The growth in premium incomes, specially from non-life business and stronger investment incomes, helped Ceylinco Insurance PLC to double its 2017 profits as the country’s largest life insurer filed its interim results with the Colombo Stock Exchange last week.
The life insurance giant, with a life fund in excess of Rs.84 billion by end-December 2017, however saw a muted growth in its gross written premiums (GWP) in both its life and non-life businesses, in comparison to the industry growth rates.
During the year, Ceylinco’s life GWPs grew by 4.9 percent to Rs.15.77 billion while its general insurance business GWP grew by 11.2 percent to Rs.17.97 billion.
This is much slower than the industry growth rates of 12 percent for life and 16 percent for general insurance for 2017, which are also slower than in a typical year.
Sri Lanka’s life insurance industry slowed down due to lower disposable incomes resulted from the higher taxes, interest rates and inflation and the general insurance industry growth was marred by the slowdown in new vehicle insurance policies in response to weak vehicle leasing activity.
For the quarter ended December 31, 2017 (4Q17), the Ceylinco group reported Rs.4.9 billion in net profit in comparison to Rs.2.4 billion reported during the corresponding period in 2016.
The consolidated GWP rose by 12 percent year-on-year to Rs.9.28 billion while the investment and other income rose by a robust 20 percent YoY to Rs.3.5 billion.
The group investments under the ‘loans and receivables’ category rose by Rs.7.0 billion to Rs.22.2 billion and the investments under the ‘available-for-sale’ category rose by Rs.3.0 billion to Rs.13.1 billion.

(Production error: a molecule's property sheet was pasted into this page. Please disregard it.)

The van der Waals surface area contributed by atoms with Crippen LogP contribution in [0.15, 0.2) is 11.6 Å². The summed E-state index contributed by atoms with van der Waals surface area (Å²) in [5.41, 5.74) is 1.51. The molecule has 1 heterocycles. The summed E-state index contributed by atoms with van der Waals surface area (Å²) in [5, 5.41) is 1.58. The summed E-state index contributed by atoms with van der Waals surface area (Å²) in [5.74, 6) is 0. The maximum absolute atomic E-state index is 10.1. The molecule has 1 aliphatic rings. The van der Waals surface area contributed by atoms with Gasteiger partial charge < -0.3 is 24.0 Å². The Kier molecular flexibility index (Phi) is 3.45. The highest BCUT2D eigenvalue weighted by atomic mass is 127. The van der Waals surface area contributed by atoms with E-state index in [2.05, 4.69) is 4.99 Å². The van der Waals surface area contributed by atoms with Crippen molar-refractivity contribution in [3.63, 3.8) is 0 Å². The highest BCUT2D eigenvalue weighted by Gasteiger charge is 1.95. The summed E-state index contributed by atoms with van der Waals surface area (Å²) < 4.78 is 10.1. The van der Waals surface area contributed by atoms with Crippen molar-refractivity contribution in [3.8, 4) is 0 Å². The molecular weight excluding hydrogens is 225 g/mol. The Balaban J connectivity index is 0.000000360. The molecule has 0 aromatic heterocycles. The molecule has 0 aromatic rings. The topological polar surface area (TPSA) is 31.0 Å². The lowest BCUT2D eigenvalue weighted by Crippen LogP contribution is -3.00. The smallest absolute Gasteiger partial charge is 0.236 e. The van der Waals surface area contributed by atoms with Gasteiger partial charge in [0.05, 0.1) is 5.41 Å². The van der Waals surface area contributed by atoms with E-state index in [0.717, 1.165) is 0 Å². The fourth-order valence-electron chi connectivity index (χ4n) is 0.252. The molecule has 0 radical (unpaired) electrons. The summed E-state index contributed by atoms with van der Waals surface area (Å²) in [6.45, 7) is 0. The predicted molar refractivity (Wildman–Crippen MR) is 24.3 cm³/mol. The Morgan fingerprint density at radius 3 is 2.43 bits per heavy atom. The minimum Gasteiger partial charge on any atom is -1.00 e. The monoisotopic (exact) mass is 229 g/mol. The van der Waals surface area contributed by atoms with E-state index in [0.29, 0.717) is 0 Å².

Apart from those, the group has Rs.63.5 billion under ‘held-to-maturity’ investments.
The group paid net claims and benefits of Rs.3.5 billion, little changed from a year earlier.
Meanwhile, for the year ended December 31, 2017, Ceylinco reported total earnings of Rs.8.1 billion, up 74 percent from 2016.
The total GWPs rose by 9.0 percent YoY to Rs.34.7 billion for the year.
Investment and other incomes rose by a robust 23 percent YoY to Rs.12.8 billion.
The group paid net claims and benefits of Rs.14.1 billion, up 6.0 percent YoY.
Sri Lanka’s overcrowded insurance market operates with 27 insurance companies with two composite insurers, 12 life insurers and 13 non-life companies.
Since the insurance industry players were forced to segregate their life businesses from non-life businesses in 2015, the industry has seen some consolidation, particularly in the non-life sector, with mergers and acquisitions taking place during the last couple of years.
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